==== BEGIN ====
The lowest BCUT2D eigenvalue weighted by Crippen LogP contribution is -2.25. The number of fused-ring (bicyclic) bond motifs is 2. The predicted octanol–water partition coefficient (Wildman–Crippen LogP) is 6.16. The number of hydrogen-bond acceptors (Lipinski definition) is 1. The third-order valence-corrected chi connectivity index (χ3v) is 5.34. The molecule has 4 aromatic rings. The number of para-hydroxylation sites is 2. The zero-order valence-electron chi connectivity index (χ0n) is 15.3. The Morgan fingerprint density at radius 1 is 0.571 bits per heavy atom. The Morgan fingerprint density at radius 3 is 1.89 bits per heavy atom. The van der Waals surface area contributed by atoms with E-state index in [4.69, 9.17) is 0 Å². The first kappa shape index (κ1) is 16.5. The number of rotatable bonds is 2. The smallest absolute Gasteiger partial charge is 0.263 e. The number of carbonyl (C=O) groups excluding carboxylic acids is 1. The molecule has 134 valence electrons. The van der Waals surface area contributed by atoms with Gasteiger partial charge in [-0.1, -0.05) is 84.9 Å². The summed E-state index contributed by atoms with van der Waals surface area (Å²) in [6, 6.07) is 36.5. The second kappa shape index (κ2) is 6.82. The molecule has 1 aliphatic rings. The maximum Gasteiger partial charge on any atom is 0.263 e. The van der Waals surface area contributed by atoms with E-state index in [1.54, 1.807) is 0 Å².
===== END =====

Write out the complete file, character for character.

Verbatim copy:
The lowest BCUT2D eigenvalue weighted by Crippen LogP contribution is -2.25. The number of fused-ring (bicyclic) bond motifs is 2. The predicted octanol–water partition coefficient (Wildman–Crippen LogP) is 6.16. The number of hydrogen-bond acceptors (Lipinski definition) is 1. The third-order valence-corrected chi connectivity index (χ3v) is 5.34. The molecule has 4 aromatic rings. The number of para-hydroxylation sites is 2. The zero-order valence-electron chi connectivity index (χ0n) is 15.3. The Morgan fingerprint density at radius 1 is 0.571 bits per heavy atom. The Morgan fingerprint density at radius 3 is 1.89 bits per heavy atom. The van der Waals surface area contributed by atoms with E-state index in [4.69, 9.17) is 0 Å². The first kappa shape index (κ1) is 16.5. The number of rotatable bonds is 2. The smallest absolute Gasteiger partial charge is 0.263 e. The number of carbonyl (C=O) groups excluding carboxylic acids is 1. The molecule has 134 valence electrons. The van der Waals surface area contributed by atoms with Gasteiger partial charge in [-0.1, -0.05) is 84.9 Å². The summed E-state index contributed by atoms with van der Waals surface area (Å²) in [6, 6.07) is 36.5. The second kappa shape index (κ2) is 6.82. The molecule has 1 aliphatic rings. The maximum Gasteiger partial charge on any atom is 0.263 e. The van der Waals surface area contributed by atoms with E-state index in [1.54, 1.807) is 0 Å².